Hearing by the Administrative Law Judge (ALJ):

In this stage, within the 65 days, including the 5 mailing days of receiving the denial, you can file an appeal. For this appeal, you have to submit a complete HA-501 form. Or you can also apply for SSI online through SSA’s official website.

Before filing the appeal, it is essential and recommended for you to sit with your legal advisor. Discuss all the new evidence and the advancement in your disease and its complications. Submit the new evidence before the hearing.

Administrative Law judges are the attorneys who are affiliated with the Office of Hearings Operations (OHO) of SSA. The main task of the ALJ is to re-evaluate the case and re-analyzed it completely. Medical consultants and vocational experts also assist the attorney. The doctor explains your medical condition in detail and gives his point of view. While on the other hand, the vocational experts explain and determine whether you can do a job or not. Besides, the administrative judge, medical consultant, and vocational expert can also do questioning from you during the hearing. On the bases of all the agreements, the ALJ makes the decision.

The SSA intimates you about the location, time, and date at least 75 days before the hearing. It is crucial for you or for your legal advisor to be present at the hearing on the given date and time. If you can’t attend the hearing, you can attend it through a video call or a telephone call.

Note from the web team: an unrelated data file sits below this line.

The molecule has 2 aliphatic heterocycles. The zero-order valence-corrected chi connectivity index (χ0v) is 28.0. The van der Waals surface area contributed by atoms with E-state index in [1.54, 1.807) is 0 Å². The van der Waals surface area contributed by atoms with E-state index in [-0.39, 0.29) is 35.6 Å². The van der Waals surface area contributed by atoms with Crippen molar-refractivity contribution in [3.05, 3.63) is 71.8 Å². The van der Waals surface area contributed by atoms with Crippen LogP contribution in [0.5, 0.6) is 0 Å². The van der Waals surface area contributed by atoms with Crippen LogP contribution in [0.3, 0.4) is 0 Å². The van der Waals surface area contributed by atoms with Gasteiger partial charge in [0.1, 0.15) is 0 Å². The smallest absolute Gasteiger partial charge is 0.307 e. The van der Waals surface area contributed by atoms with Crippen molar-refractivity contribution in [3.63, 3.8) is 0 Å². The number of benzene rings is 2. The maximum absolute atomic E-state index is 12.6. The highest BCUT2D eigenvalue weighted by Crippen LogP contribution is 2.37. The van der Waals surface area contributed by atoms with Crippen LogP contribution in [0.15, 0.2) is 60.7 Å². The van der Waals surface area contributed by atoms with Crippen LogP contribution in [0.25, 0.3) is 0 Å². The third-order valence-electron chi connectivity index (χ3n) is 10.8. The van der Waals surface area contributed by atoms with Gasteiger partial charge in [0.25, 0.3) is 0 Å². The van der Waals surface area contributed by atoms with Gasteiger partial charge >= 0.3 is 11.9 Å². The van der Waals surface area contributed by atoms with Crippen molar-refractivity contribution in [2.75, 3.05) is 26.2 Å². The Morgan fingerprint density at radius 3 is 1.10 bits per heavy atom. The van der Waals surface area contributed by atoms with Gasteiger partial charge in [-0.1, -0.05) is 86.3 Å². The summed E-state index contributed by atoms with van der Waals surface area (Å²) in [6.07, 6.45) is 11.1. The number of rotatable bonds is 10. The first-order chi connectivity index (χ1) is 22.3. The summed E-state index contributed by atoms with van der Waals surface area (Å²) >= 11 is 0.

If you can’t come to the hearing due to some reasons, you can request ALJ for signing you a new date for the hearing, but you need to submit a written application for this at least 5 days before the scheduled hearing date. You need to submit the application before the hearing as soon as possible, or you can submit it within 30 days after receiving the hearing letter. But remember, if you miss the hearing, you will lose your appeal. And you will need to apply the new application and proceed with the process again.

Appeals Council:

If you aren’t satisfied with their decision, you can go to the appeals council. You can request for this appeal by filing an HA-520 form that is a form to submit your request to review of hearing order. You can also apply for this online. You should ask the Appeals Council to review the ALJ decision within 60 days after receiving your ALJ decision.

In most of the cases, the Appeal Council also tried to review the order within the 60 days. You can also submit the new evidence, and the council will take them into consideration while making the decision.

Federal Court:

If the Appeals Council doesn’t accept your request to review the order of the ALJ, don’t be disappointed. You can file in the U.S. District Court for a civil action. For this, you need to take the help of a legal advisor or a lawyer. He will help you with this process. Even for filing in the federal court, you only have 60 days. Within that duration, you have to file the case. In most cases, the federal court sends the case back to the ALJ to review the case and to organize another hearing.